Chicago Travel Order, What Community Associations Need to Know
July 29, 2020
The City of Chicago continues to update its emergency travel order (available here), which originally took effect on July 6, 2020 and requires that anyone entering the City of Chicago from “High Incident States” self-quarantine for 14 days after entering Illinois. Because the travel order continues to be updated, please view the City of Chicago's Emergency Travel Order for up-to-date information on impacted states and the travel requirements.
FAQs from the Commissioner of Health regarding the Order are available here.
Below is a summary of what community associations in Chicago need to know about the Order:
What Are the Current “High Incident States”? An up-to-date list of High Incident States is available here.
Are There Any Exemptions to the Order? Yes. The Order does not apply to (i) “any individual passing through designated states for less than 24 hours in the course of travel” and (ii) essential workers traveling to and from Chicago for the “primary purpose of carrying out primary work” and “who needs to be physically present . . . in order to carry out that primary work, with identification issued by their employer.” Exempted essential workers nonetheless are directed to avoid non-essential interactions and take additional precautions for the duration of the quarantine period (though they are not required to quarantine).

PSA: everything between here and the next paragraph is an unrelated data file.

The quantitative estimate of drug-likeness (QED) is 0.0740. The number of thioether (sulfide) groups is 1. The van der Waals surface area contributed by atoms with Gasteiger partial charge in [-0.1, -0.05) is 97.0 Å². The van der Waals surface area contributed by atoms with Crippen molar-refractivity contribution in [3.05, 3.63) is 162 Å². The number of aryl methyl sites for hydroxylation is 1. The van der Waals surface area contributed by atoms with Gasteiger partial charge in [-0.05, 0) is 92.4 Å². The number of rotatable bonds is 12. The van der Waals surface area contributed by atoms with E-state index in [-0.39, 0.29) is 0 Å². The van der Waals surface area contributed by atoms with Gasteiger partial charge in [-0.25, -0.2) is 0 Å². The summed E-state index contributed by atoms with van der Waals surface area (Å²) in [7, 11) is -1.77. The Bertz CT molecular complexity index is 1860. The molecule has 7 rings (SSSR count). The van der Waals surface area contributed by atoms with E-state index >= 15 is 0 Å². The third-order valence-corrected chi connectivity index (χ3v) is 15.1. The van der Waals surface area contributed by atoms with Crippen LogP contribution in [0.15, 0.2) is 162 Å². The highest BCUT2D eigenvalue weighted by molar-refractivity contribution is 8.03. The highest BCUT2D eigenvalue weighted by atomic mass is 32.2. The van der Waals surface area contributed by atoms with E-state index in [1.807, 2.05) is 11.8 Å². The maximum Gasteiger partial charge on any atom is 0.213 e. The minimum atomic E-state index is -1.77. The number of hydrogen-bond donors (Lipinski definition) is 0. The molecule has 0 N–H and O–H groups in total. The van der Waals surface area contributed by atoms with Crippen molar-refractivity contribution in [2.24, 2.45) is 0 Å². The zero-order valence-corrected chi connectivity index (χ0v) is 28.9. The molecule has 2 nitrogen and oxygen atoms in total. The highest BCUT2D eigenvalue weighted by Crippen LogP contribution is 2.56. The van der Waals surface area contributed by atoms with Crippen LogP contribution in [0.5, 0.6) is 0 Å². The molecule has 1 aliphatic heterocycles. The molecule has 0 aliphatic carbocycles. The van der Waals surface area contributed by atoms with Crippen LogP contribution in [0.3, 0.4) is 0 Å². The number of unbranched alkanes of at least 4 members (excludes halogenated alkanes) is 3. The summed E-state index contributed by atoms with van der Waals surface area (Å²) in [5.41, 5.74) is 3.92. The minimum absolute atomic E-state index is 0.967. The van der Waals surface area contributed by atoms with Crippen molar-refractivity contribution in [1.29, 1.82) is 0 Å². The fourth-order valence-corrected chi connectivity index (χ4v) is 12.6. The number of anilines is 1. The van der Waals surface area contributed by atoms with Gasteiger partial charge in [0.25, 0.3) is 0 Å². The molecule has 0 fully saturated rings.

What is “Quarantining”? Quarantining means “staying at a single designated home or dwelling for 14 days before doing any activities outside of the home or dwelling” and remaining at the premises “unless seeking medical care for COVID-19” in which case “a face covering must be worn”.
What Are the Consequences for Violating the Order? In addition to increased risk of transmitting COVID-19, those who violate the Order risk fines of $100 – $500 per day, up to $7,000.
How Can Community Associations Help Ensure the Order Is Followed? We recommend that Chicago community associations disseminate a copy of the Order to all owners and remind them that they are responsible for ensuring compliance with the Order. In the event of a confirmed violation of the Order, we recommend against self-help/directly confronting the offending owner to avoid unnecessary escalation and/or potential COVID-19 exposure. Instead, the association’s legal counsel should be contacted to determine appropriate next steps and available remedies for violations.
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